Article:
COVID19 🦠 Newsbites
Least Vaccinated U.S. Counties Have Something in Common: Trump Voters
About 31 percent of adults in the United States have now been fully vaccinated. Scientists have estimated that 70 to 90 percent of the total population must acquire resistance to the virus to reach herd immunity. But in hundreds of counties around the country, vaccination rates are low, with some even languishing in the teens.

The disparity in vaccination rates has so far mainly broken down along political lines. The New York Times examined survey and vaccine administration data for nearly every U.S. county and found that both willingness to receive a vaccine and actual vaccination rates to date were lower, on average, in counties where a majority of residents voted to re-elect former President Donald J. Trump in 2020. The phenomenon has left some places with a shortage of supply and others with a glut.

States with larger Trump vote shares are likely to have more adults who are vaccine hesitant ... and have a smaller share of residents already vaccinated than states with larger Biden vote shares.

Estimates of vaccine hesitancy by state come from the Department of Health and Human Services, Office of the Assistant Secretary for Planning and Evaluation. Data on the share of state residents who have been vaccinated comes from the Centers for Disease Control and Prevention and reflects vaccinations through April 16. Election data is from Edison Research.
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Coronavirus Deaths Reach 3 Million Worldwide
Three million lives: That is roughly equivalent to losing the population of Berlin, Chicago or Taipei. The scale is so staggering that it sometimes begins to feel real only in places like graveyards.

The world’s Covid-19 death toll surpassed three million on Saturday, according to a New York Times database. More than 100,000 people have died of Covid-19 in France. The death rate is inching up in Michigan. Morgues in some Indian cities are overflowing with corpses.

And as the United States and other rich nations race to vaccinate their populations, new hot spots have emerged in parts of Asia, Eastern Europe and Latin America.

The global pace of deaths is accelerating, too. After the coronavirus emerged in the Chinese city of Wuhan, the pandemic claimed a million lives in nine months. It took another four months to kill its second million, and just three months to kill a million more.

“We are running out of space,” Mohammed Shamin, a gravedigger in New Delhi’s largest Muslim cemetery, said on Saturday. “If we don’t get more space, you will soon see dead bodies rotting in the streets.”

The deaths are the most tragic aspect of the pandemic, but they aren’t the only cost.

Many millions more have been sickened by the virus, some with effects that may last for years or even a lifetime. Livelihoods have been ruined. Global work and travel have been disrupted in profound and potentially long-lasting ways.

The official toll almost certainly does not account for all the pandemic-related deaths in the world. Some of those deaths may have been mistakenly attributed to other causes, like flu or pneumonia, while others have died as a result of the vast disruptions of life.

The pandemic has also sharpened inequalities that were hard to bear even in regular times.
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The Biden Administration Ends Limits on the Use of Fetal Tissue for Research
The Biden administration on Friday lifted restrictions on the use of fetal tissue for medical research, reversing rules imposed in 2019 by President Donald J. Trump.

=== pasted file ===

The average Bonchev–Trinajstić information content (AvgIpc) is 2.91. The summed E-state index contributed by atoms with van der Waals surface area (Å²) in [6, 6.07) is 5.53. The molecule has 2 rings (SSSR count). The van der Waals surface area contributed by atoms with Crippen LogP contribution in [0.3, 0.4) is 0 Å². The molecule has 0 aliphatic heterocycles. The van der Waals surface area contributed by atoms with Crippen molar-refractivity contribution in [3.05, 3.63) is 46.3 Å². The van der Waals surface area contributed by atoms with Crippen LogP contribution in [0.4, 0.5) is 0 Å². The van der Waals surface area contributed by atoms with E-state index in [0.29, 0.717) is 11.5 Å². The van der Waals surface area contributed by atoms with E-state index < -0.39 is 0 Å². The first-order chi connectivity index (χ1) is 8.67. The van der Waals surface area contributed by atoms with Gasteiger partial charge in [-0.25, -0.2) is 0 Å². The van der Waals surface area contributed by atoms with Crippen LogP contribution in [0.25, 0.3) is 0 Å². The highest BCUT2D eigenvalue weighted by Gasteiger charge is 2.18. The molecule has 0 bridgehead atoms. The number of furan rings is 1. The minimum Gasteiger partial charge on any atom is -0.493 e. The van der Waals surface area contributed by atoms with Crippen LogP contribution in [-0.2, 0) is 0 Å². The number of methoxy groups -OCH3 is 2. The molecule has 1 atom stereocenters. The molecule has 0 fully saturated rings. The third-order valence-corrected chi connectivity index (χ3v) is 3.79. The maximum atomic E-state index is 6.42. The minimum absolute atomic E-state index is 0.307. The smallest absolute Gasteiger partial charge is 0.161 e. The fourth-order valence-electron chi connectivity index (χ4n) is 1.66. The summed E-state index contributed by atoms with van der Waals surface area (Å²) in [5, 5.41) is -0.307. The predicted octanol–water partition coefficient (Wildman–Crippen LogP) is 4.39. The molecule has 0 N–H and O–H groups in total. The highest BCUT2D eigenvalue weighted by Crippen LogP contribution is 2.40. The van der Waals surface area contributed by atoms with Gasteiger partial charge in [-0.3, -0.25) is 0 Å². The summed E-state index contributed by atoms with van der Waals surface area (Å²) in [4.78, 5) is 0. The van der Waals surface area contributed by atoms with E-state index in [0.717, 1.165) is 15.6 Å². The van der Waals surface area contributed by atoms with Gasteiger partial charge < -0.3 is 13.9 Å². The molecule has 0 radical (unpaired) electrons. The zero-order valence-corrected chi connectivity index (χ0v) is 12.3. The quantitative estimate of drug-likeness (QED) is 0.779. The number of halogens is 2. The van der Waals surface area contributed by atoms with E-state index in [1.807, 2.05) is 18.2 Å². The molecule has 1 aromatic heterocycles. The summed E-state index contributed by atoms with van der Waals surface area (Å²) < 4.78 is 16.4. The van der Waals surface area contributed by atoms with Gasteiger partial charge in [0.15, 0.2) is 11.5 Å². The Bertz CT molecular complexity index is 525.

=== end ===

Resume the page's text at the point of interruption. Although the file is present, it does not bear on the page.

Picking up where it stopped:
The new rules, disclosed by the National Institutes of Health, allow scientists to use tissue derived from elective abortions to study and develop treatments for diseases including diabetes, cancer, AIDS and Covid-19.

The Department of Health and Human Services, which oversees the N.I.H., essentially restored the guidelines in place during the Obama administration. The N.I.H. will “manage and oversee research using human fetal tissue according to policies and procedures that were in place” before the June 2019 ban, the agency said in an emailed statement on Saturday. The development was first reported on Friday by The Washington Post.

Scientists may purchase fetal tissue from sources approved before the ban, and all projects that had been approved before the Trump administration’s restrictions “will be reinstated without further review,” according to an email sent to scientists by the N.I.H.

“That’s fantastic,” said Dr. Mike McCune, an H.I.V. expert at the Bill   Melinda Gates Foundation and professor emeritus at the University of California, San Francisco. But he warned that it may take some time for research to recover.

Working with fetal tissue is a specialized skill and many of the scientists with that expertise have left the field, he said. “People with decades of experience had to find other jobs,” he said. “All of that will have to be reconstituted to make it start again — but they will.”

... Human cells derived years ago from a fetus were used to develop the monoclonal antibody treatments given to Mr. Trump after his Covid-19 diagnosis in October. And many of the coronavirus vaccines funded by Operation Warp Speed were also tested in cells derived from fetal tissue.

Some scientists decried what they saw as a double standard, saying Mr. Trump should not have taken a treatment that was developed based on research he had banned.

“It was just so hypocritical,” said Lawrence Goldstein, a neuroscientist at the University of California, San Diego, who has used fetal tissue in his research.

Dr. Goldstein said he hoped that any future Republican administration would not reinstate Mr. Trump’s ban. “It would be terrible for this research to be on a yo-yo,” he said. “It will die if that happens.”

... Scientists have for decades used fetal tissue to create cell lines for lifesaving research into vaccines and treatments for many diseases. Since the 1980s, so-called humanized mice that contain fetal human tissue or organs have served as the linchpin for developing treatments and studying the immune response to pathogens like the coronavirus.

Many drugs that had worked spectacularly well in regular mice failed in human clinical trials, Dr. Goldstein noted. “Mice are not just tiny humans, so mice with humanized immune systems are very valuable.”